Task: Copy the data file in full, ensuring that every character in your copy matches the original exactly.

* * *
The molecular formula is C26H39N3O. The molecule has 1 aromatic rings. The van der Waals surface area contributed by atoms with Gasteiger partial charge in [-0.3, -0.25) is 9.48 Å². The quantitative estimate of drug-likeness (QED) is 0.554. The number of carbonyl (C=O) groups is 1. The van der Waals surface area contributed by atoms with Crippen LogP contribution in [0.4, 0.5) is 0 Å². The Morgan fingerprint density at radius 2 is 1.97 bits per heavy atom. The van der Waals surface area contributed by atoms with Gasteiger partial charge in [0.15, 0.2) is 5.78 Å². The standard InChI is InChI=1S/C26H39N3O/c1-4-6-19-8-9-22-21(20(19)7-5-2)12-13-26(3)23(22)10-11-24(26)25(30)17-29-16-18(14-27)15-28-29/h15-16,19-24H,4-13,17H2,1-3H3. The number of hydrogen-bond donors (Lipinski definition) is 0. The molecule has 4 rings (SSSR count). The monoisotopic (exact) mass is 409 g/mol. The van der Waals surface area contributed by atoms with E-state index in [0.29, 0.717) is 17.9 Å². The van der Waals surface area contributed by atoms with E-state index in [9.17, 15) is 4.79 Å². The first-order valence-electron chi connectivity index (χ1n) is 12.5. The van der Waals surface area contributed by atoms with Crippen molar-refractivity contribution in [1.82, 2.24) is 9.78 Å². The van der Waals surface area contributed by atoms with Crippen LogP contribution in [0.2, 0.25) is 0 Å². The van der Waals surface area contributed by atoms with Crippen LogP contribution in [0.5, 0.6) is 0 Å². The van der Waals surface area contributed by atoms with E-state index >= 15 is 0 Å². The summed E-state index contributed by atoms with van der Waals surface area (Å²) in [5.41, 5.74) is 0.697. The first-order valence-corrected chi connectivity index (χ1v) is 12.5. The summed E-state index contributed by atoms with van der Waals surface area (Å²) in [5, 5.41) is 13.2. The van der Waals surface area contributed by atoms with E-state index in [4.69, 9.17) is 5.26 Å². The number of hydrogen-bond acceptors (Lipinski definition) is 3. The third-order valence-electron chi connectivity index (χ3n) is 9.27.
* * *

The molecular formula is C26H39N3O. The molecule has 1 aromatic rings. The van der Waals surface area contributed by atoms with Gasteiger partial charge in [-0.3, -0.25) is 9.48 Å². The quantitative estimate of drug-likeness (QED) is 0.554. The number of carbonyl (C=O) groups is 1. The van der Waals surface area contributed by atoms with Crippen LogP contribution in [0.4, 0.5) is 0 Å². The Morgan fingerprint density at radius 2 is 1.97 bits per heavy atom. The van der Waals surface area contributed by atoms with Gasteiger partial charge in [0.15, 0.2) is 5.78 Å². The standard InChI is InChI=1S/C26H39N3O/c1-4-6-19-8-9-22-21(20(19)7-5-2)12-13-26(3)23(22)10-11-24(26)25(30)17-29-16-18(14-27)15-28-29/h15-16,19-24H,4-13,17H2,1-3H3. The number of hydrogen-bond donors (Lipinski definition) is 0. The molecule has 4 rings (SSSR count). The monoisotopic (exact) mass is 409 g/mol. The van der Waals surface area contributed by atoms with E-state index in [0.29, 0.717) is 17.9 Å². The van der Waals surface area contributed by atoms with E-state index in [9.17, 15) is 4.79 Å². The first-order valence-electron chi connectivity index (χ1n) is 12.5. The van der Waals surface area contributed by atoms with Crippen molar-refractivity contribution in [1.82, 2.24) is 9.78 Å². The van der Waals surface area contributed by atoms with Crippen LogP contribution in [0.2, 0.25) is 0 Å². The van der Waals surface area contributed by atoms with Crippen LogP contribution in [0.5, 0.6) is 0 Å². The van der Waals surface area contributed by atoms with E-state index >= 15 is 0 Å². The summed E-state index contributed by atoms with van der Waals surface area (Å²) in [5.41, 5.74) is 0.697. The first-order valence-corrected chi connectivity index (χ1v) is 12.5. The summed E-state index contributed by atoms with van der Waals surface area (Å²) in [5, 5.41) is 13.2. The van der Waals surface area contributed by atoms with E-state index in [4.69, 9.17) is 5.26 Å². The number of hydrogen-bond acceptors (Lipinski definition) is 3. The third-order valence-electron chi connectivity index (χ3n) is 9.27.